• 1 teaspoon ground cinnamon
  • 1/8 teaspoon ground cloves

Add water, milk, oats, salt and optional ingredients, if using, to Instant Pot. Lock lid.  Use “Pressure Cook or Manual” function to cook for 3 minutes. Let sit until pressure releases naturally. Carefully remove lid, tilting away from you. Stir oats and serve.

Black Bean Soup

  • 1 1/2 Tablespoons olive oil
  • 3 green onions, white part only or 1/3 cup chopped onion
  • 1 clove garlic, minced
  • 1 cup water
  • 1 teaspoon Better Than Bouillon Reduced Sodium Vegetable Base
  • 2  15 ounce cans low sodium black beans
  • freshly ground black pepper
  • 2 Tablespoons diced pimientos, drained
  • 1 teaspoon Pimentón de la Vera smoked paprika

Warm olive oil in a medium saucepan set over medium heat. Add onion and sauté, stirring until softened. Add garlic and stir for another minute. Add water, vegetable bouillon, both cans of beans with their liquid, and a few grinds of black pepper. Cook, stirring occasionally, until soup thickens. Stir in diced pimentos and smoked paprika, cooking a few minutes more before serving. 

Sockeye Salmon with Snap Peas and Caramelized Honey Miso Dressing

  • 1/4 cup warm water
  • 2 Tablespoons honey
  • 1 Tablespoon red or brown miso
  • 4 6-ounce sockeye salmon fillets
  • 1 Tablespoon olive oil, plus more for drizzling
  • kosher salt
  • 1 pound snap peas, trimmed 
  • 2 Tablespoons rice vinegar or apple cider vinegar
  • 1 inch piece ginger, grated
  • 1 Tablespoon sesame oil, optional
  • 4 cups tender leafy greens
  • 1 Tablespoon toasted sesame seeds
  • fresh mint or basil, optional 

Preheat oven to 400º F. Line a sheet pan with parchment paper, then warm 1/4 cup of water; set aside. Combine honey and miso in a small saucepan set over medium heat. Stir continuously with a whisk until mixture bubbles, deepens in color and thickens, about 5 minutes. Remove from heat and whisk in warm water. Let cool.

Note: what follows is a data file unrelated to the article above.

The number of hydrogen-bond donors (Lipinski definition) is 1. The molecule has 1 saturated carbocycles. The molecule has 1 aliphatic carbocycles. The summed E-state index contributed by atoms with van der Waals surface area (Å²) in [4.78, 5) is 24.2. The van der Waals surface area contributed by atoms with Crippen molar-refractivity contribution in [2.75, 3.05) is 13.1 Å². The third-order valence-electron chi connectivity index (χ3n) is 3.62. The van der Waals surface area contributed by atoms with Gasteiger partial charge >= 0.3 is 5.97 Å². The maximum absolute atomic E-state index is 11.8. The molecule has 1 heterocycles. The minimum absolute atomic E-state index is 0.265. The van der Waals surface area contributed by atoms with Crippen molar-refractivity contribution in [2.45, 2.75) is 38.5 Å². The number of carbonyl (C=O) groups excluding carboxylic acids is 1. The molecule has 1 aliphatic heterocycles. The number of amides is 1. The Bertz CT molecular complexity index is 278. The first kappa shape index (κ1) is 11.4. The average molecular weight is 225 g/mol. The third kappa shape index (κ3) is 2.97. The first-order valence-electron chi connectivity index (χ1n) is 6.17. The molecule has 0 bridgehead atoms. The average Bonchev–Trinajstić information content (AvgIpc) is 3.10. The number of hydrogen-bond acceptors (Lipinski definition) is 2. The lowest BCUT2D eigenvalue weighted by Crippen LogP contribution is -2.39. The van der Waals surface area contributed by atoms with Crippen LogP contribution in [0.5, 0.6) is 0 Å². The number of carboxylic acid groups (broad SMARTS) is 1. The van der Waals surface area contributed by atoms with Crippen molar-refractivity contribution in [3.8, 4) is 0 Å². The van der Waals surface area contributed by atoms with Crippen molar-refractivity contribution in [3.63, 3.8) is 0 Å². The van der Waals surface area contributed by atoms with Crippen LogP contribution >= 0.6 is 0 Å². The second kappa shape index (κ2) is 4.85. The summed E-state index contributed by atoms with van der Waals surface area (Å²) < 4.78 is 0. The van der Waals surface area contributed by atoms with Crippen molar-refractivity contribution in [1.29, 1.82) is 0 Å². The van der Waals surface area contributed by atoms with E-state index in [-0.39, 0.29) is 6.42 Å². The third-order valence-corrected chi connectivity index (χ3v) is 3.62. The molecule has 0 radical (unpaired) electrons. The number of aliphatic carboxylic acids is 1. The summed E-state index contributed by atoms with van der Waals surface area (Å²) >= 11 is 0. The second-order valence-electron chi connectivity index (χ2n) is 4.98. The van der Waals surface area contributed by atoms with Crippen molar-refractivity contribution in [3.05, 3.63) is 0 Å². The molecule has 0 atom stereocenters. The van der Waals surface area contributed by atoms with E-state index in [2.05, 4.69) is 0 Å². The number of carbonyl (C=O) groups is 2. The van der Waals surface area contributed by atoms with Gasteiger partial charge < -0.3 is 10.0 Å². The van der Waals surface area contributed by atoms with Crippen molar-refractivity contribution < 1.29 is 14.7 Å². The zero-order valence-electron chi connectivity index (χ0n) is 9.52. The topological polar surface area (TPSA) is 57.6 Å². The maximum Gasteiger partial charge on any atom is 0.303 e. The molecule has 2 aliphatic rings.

Pat salmon fillets dry with a paper towel, then place skin side down on prepared baking sheet. Drizzle fillets with oil and lightly season with salt. Roast for 6 minutes. Remove pan from oven, then scatter snap peas around edges of pan, drizzling with more oil if desired. Return pan to oven for 4 minutes, or until salmon is cooked through and snap peas are tender. 

Whisk vinegar into the honey-miso mixture, then add ginger, scallions, and sesame oil, if using. Spoon half the dressing over the salmon and snap peas while still warm. Divide salmon and snap peas between bowls and top with fresh mint or basil. 

– adapted from recipe on


Now that your heart is in the right place, pay it forward. This week is Random Acts of Kindness Week, a great time to spread care and compassion. All kindness counts, and no act is too small. Kindness creates a ripple effect of goodwill and the positive effects of kindness are quick to spread. Felt in the brain of everyone who observes a kind act, it boosts their mood, too, making them more likely to be kind. Being kind lowers your blood pressure. And that’s good for everyone’s heart. 


21 Foods That Can Save Your Heart

  • fresh herbs
  • black beans
  • red wine and reservatrol
  • salmon
  • tuna
  • olive oil
  • walnuts
  • almonds
  • edamame
  • tofu
  • sweet potatoes
  • oranges
  • swiss chard
  • barley
  • oatmeal
  • flaxseed
  • low-fat yogurt
  • foods fortified with sterols
  • cherries
  • blueberries
  • dark leafy greens
Donna Ferguson

Donna Ferguson

I love to cook, garden, and write about all the things in Vancouver and the Northwest that make life so great.